View from our shuttle bus on the way to the airport
Final day, It's time to say goodbye already. This trip was a great experience for me, and I would definately go back to iceland if I could, perhaps explore the other side of the country, and checkout the northern lights when the timing is right. I will never forget this trip and Iceland, all the cool landscapes, expensive but great food, and all the nice Icelandic people.
On our last full day in Iceland, we visited a natural hot-spring. The landscapes were impressive, it felt like i'm on another planet, the grey gooey clay bubbles on the ground with an extremely strong odour that is similar to rotten eggs, but worse...
An orange lighthouse
We then took a little short drive over to see some shipwrecks. It was about a 20 minutes hike in total from the lighthouse, where we were dropped off and to the other side of the road.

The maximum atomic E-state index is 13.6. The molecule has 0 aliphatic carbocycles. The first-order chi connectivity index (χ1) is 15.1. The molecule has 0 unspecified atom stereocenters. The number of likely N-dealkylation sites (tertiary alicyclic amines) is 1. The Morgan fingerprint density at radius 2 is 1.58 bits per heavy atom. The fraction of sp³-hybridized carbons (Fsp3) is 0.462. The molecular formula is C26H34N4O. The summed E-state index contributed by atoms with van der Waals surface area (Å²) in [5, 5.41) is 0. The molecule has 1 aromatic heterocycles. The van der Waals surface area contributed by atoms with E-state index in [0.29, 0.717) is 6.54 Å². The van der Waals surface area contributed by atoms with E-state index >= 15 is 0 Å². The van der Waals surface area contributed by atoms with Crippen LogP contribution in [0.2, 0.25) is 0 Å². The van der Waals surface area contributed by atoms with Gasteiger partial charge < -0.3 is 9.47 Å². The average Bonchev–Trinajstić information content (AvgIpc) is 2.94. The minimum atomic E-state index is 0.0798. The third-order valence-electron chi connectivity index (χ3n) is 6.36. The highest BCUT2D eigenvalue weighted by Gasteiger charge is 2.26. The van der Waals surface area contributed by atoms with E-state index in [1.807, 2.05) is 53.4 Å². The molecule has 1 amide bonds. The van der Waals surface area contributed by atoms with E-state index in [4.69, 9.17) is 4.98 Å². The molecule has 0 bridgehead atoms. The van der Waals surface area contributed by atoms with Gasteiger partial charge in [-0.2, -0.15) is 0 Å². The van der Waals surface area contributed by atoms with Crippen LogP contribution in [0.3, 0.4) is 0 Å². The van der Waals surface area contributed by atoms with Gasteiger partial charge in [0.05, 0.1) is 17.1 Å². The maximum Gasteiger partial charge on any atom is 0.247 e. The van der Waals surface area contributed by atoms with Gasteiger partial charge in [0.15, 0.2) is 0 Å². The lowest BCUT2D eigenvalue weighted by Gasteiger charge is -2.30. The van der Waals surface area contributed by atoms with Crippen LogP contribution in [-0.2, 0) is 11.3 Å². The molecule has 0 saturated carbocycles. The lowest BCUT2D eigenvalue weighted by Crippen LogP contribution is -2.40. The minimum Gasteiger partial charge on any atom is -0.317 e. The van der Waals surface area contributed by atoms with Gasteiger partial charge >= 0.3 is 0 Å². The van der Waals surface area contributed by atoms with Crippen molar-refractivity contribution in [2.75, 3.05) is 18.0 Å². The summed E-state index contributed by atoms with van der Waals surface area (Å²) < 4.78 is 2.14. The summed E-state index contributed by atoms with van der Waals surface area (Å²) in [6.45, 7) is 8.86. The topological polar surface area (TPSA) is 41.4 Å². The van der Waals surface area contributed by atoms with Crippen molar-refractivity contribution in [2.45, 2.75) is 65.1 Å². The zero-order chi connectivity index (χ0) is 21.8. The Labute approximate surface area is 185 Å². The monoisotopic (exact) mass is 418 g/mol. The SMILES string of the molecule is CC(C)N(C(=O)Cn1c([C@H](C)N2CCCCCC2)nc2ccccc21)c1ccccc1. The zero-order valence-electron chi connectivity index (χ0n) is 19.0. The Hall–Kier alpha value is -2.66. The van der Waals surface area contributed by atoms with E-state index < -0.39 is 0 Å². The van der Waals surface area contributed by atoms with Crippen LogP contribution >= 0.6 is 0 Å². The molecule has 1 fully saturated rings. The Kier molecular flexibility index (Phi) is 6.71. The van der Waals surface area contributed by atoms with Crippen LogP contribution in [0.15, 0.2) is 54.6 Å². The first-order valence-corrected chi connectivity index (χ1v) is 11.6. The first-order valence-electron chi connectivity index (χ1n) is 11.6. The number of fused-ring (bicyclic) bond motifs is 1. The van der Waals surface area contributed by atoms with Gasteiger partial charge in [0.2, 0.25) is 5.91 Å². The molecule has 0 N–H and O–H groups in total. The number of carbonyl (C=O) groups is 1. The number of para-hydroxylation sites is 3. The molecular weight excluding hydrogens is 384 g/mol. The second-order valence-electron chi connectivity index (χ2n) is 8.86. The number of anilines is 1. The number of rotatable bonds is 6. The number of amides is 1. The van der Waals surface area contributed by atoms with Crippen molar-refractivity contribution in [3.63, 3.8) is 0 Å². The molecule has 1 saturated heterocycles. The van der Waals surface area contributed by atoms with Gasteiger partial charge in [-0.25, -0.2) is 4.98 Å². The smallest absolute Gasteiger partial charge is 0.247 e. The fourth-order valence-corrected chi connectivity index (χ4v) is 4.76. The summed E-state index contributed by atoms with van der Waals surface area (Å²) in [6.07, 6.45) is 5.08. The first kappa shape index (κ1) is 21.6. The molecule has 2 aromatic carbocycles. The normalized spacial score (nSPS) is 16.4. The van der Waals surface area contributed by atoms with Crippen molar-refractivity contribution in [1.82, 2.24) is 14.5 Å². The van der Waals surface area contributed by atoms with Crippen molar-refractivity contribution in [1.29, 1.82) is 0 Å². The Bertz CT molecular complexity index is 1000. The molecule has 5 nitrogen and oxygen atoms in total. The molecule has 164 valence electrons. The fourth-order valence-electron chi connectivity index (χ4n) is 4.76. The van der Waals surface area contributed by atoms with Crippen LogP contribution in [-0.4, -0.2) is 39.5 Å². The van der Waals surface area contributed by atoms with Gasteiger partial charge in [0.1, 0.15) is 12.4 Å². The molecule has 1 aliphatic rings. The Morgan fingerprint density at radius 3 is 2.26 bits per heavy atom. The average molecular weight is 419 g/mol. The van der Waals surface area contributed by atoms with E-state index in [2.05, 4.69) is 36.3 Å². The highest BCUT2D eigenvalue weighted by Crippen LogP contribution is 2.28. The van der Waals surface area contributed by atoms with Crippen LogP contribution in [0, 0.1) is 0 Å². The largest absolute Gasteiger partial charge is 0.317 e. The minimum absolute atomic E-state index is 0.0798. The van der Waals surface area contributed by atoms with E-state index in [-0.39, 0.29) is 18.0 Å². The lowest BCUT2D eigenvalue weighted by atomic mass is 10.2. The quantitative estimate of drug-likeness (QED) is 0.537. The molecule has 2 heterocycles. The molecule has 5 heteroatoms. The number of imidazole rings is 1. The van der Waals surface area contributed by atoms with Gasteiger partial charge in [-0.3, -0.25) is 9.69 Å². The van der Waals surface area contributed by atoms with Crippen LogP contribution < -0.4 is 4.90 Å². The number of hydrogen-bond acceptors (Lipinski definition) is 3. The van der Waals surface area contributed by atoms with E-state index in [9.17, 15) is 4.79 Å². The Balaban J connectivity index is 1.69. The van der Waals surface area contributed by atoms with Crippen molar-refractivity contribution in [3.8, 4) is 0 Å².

Pierre for scale
We stopped at 2 different shipwrecks, both of them were rusted form inside out.
We hurried and rushed to our last stop of the day, the highlight of the trip, the Blue Lagoon! Pierre was so prepared and already made a reservation for us so we didn't have to lineup (yes you have to line up to get into the lagoon). The Blue Lagoon was easily one of my favourite place in the whole trip. Despite it being so commercialized now, it was still worth the visit. The warm blue water in contrast with the chilling air was really a different experience. We also got to try on the face mask where you apply some white clay on your face and it's suppose to improve your skin, it sure was refreshing doing that.
Midnight sunset at Reykjavík